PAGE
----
A number of companies now offer tours of Beijing's hutong by pedicab. The narrow street's of Beijing's hutong are not really suitable for cars, making pedicabs and bicycles the best and most environmentally sound way of seeing them.
Beijing hutong pedicab tours usually take in the Drum Tower, Prince Gong's Mansion, a Siheyuan (traditional Chinese courtyard house), Lama Temple and Pipe Tobacco Alley close to the Bell Tower. There is usually a stop for a drink at a hutong cafe or teahouse.
A number of large Chinese tour companies offer pedicab half day and full day tours.
With more Christian churches than any other city in China, Hong Kong has a special Christmas atmosphere. In both Hong Kong and Macau, Christmas Day is a public holiday, though Christmas Day in not a public holiday in mainland China.
Hong Kong's department stores and shops go into overdrive in the run up to Christmas and the Christmas lights of Victoria will be shining throughout December.
The large number of Christian migrant workers from The Philippines are often enthusiastic church-goers.
Here are a list of churches in Hong Kong with Christmas services and Christmas mass.
Whether you're in Beijing on business temporarily or permanently relocated to China’s capital, keeping in touch with your family back home is essential for curing homesickness. If you’re looking to call the US from Beijing, here are a few tips and tricks that will help you connect with your loved ones.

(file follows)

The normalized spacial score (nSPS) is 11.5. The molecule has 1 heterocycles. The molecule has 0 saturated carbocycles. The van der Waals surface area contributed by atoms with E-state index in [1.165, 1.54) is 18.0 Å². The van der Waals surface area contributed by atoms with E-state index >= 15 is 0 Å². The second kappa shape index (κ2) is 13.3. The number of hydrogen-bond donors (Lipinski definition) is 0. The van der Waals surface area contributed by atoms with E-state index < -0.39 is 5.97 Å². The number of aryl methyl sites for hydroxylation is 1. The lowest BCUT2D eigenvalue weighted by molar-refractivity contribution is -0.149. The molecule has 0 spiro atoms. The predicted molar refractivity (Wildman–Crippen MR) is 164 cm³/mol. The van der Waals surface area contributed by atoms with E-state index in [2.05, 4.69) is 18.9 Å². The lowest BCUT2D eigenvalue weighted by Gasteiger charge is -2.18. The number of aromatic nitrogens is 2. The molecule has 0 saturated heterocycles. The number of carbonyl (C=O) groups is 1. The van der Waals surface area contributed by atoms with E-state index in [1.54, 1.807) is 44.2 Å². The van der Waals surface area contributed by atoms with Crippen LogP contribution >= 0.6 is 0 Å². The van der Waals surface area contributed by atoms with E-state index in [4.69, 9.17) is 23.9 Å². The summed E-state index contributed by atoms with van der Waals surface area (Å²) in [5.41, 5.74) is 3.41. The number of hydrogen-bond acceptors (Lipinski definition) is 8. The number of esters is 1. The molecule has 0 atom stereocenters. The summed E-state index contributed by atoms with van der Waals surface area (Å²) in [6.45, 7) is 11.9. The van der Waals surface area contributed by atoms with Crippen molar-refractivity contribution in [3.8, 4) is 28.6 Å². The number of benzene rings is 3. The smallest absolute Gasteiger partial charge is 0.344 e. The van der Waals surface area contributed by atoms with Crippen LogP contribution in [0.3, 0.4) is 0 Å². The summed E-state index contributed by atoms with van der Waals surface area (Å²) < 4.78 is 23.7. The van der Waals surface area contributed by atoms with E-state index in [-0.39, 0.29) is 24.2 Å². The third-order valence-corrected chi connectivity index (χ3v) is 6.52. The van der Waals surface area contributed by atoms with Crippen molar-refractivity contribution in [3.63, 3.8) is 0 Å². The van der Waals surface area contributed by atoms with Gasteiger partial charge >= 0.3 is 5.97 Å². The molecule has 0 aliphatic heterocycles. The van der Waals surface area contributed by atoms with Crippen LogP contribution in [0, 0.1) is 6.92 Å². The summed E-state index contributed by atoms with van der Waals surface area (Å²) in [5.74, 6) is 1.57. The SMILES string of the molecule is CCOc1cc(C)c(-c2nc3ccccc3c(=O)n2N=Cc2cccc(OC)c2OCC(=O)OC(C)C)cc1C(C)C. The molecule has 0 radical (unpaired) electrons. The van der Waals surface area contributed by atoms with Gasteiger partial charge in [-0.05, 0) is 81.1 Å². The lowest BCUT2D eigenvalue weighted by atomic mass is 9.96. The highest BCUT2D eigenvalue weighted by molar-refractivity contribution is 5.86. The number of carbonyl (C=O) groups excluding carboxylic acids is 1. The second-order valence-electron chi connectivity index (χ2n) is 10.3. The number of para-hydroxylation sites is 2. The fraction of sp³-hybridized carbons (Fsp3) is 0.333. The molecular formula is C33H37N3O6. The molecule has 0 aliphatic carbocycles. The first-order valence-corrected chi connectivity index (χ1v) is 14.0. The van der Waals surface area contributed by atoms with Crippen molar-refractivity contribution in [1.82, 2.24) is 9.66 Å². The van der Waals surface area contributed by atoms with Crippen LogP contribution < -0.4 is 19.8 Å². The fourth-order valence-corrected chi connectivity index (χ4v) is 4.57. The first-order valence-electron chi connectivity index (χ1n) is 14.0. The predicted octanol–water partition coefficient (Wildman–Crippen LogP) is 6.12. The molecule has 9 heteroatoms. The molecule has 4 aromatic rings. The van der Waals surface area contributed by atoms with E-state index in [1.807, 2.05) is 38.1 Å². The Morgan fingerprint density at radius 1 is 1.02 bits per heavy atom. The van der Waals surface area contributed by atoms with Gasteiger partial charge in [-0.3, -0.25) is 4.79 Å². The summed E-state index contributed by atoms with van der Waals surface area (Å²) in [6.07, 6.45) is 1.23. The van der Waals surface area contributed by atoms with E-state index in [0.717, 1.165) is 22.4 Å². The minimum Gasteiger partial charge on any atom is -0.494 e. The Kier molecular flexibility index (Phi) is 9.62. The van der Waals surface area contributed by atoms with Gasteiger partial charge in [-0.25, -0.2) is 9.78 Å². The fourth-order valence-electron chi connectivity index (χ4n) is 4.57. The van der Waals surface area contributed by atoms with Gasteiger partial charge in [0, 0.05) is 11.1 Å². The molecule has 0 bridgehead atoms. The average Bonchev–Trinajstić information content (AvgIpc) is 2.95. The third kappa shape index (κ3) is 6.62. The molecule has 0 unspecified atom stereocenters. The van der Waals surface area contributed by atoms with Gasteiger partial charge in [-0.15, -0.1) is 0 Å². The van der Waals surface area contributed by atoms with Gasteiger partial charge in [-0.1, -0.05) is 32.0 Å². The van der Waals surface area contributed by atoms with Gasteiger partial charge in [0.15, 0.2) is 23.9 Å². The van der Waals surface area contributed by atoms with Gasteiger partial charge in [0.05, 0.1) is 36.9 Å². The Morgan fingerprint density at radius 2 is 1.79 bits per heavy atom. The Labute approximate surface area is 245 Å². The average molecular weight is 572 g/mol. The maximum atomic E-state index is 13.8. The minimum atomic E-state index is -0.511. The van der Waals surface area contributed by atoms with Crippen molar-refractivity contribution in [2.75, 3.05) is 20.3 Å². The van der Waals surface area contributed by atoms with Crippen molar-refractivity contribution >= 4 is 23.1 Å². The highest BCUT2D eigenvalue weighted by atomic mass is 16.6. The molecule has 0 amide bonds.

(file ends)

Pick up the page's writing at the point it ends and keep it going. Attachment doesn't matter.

How to call the US from Beijing?
To call from China to the United States you have the dial the following sequence: 00 (prefix for international calls) + 1 (country code) + City code + Local Number
How to call Beijing from abroad?
China's international calling code is +86 while Beijing’s area code is 010. To call Beijing from anywhere in the world, simply use the following code: 011 (international code from the US, 00 for the UK) + 86 + 010 + Local number
Calling from and to Beijing cheaper
International calls can get very expensive if you’re calling from your regular landline or mobile, that is why you should consider other, more affordable options. Here are a few of the most commonly used tools by expats to call home
• IC cards or Integrated Circuit card can be found at any post office or most convenience stores and can be used mainly for local calls. It’s a good alternative to calls from your hotel or to roaming.
• Prepaid phone cards are very versatile when it comes to calls to and from China. They can be used by your family back home and by you at lower rates than other offers on the market. The calling card can be purchased online, charging as little as 2cents per minute for international calls. You can even get some free calls if you act now.